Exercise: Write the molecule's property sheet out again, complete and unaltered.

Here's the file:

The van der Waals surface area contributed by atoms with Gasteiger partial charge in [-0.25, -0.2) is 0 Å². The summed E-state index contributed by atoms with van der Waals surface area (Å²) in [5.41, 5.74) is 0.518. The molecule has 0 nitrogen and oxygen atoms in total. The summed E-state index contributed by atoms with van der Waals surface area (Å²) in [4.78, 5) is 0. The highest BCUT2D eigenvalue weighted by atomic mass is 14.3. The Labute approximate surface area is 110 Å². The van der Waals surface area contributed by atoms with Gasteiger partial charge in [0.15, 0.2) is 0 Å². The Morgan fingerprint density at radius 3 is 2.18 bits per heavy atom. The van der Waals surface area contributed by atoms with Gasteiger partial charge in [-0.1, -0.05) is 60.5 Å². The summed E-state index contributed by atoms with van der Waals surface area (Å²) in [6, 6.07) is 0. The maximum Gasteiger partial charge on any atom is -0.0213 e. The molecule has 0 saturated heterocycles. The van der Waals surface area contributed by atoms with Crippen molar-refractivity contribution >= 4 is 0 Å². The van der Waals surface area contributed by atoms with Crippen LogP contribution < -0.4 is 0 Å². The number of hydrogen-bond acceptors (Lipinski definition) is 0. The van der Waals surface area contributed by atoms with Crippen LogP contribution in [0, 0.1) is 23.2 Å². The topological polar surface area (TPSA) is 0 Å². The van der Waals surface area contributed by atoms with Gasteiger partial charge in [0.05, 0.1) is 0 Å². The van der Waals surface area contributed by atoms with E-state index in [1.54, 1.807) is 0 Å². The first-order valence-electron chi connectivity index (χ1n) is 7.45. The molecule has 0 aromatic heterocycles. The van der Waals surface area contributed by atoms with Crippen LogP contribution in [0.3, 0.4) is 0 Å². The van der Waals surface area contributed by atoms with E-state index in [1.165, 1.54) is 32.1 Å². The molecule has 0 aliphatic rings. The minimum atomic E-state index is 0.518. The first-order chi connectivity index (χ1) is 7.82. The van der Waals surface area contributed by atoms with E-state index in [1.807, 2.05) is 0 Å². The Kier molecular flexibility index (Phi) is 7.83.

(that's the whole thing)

The van der Waals surface area contributed by atoms with Gasteiger partial charge in [-0.25, -0.2) is 0 Å². The summed E-state index contributed by atoms with van der Waals surface area (Å²) in [5.41, 5.74) is 0.518. The molecule has 0 nitrogen and oxygen atoms in total. The summed E-state index contributed by atoms with van der Waals surface area (Å²) in [4.78, 5) is 0. The highest BCUT2D eigenvalue weighted by atomic mass is 14.3. The Labute approximate surface area is 110 Å². The van der Waals surface area contributed by atoms with Gasteiger partial charge in [0.15, 0.2) is 0 Å². The Morgan fingerprint density at radius 3 is 2.18 bits per heavy atom. The van der Waals surface area contributed by atoms with Gasteiger partial charge in [-0.1, -0.05) is 60.5 Å². The summed E-state index contributed by atoms with van der Waals surface area (Å²) in [6, 6.07) is 0. The maximum Gasteiger partial charge on any atom is -0.0213 e. The molecule has 0 saturated heterocycles. The van der Waals surface area contributed by atoms with Crippen molar-refractivity contribution >= 4 is 0 Å². The van der Waals surface area contributed by atoms with Crippen LogP contribution < -0.4 is 0 Å². The number of hydrogen-bond acceptors (Lipinski definition) is 0. The van der Waals surface area contributed by atoms with Crippen LogP contribution in [0, 0.1) is 23.2 Å². The topological polar surface area (TPSA) is 0 Å². The van der Waals surface area contributed by atoms with Gasteiger partial charge in [0.05, 0.1) is 0 Å². The van der Waals surface area contributed by atoms with E-state index in [1.54, 1.807) is 0 Å². The first-order valence-electron chi connectivity index (χ1n) is 7.45. The molecule has 0 aromatic heterocycles. The van der Waals surface area contributed by atoms with Crippen LogP contribution in [0.3, 0.4) is 0 Å². The van der Waals surface area contributed by atoms with E-state index in [1.165, 1.54) is 32.1 Å². The molecule has 0 aliphatic rings. The minimum atomic E-state index is 0.518. The first-order chi connectivity index (χ1) is 7.82. The van der Waals surface area contributed by atoms with E-state index in [1.807, 2.05) is 0 Å². The Kier molecular flexibility index (Phi) is 7.83.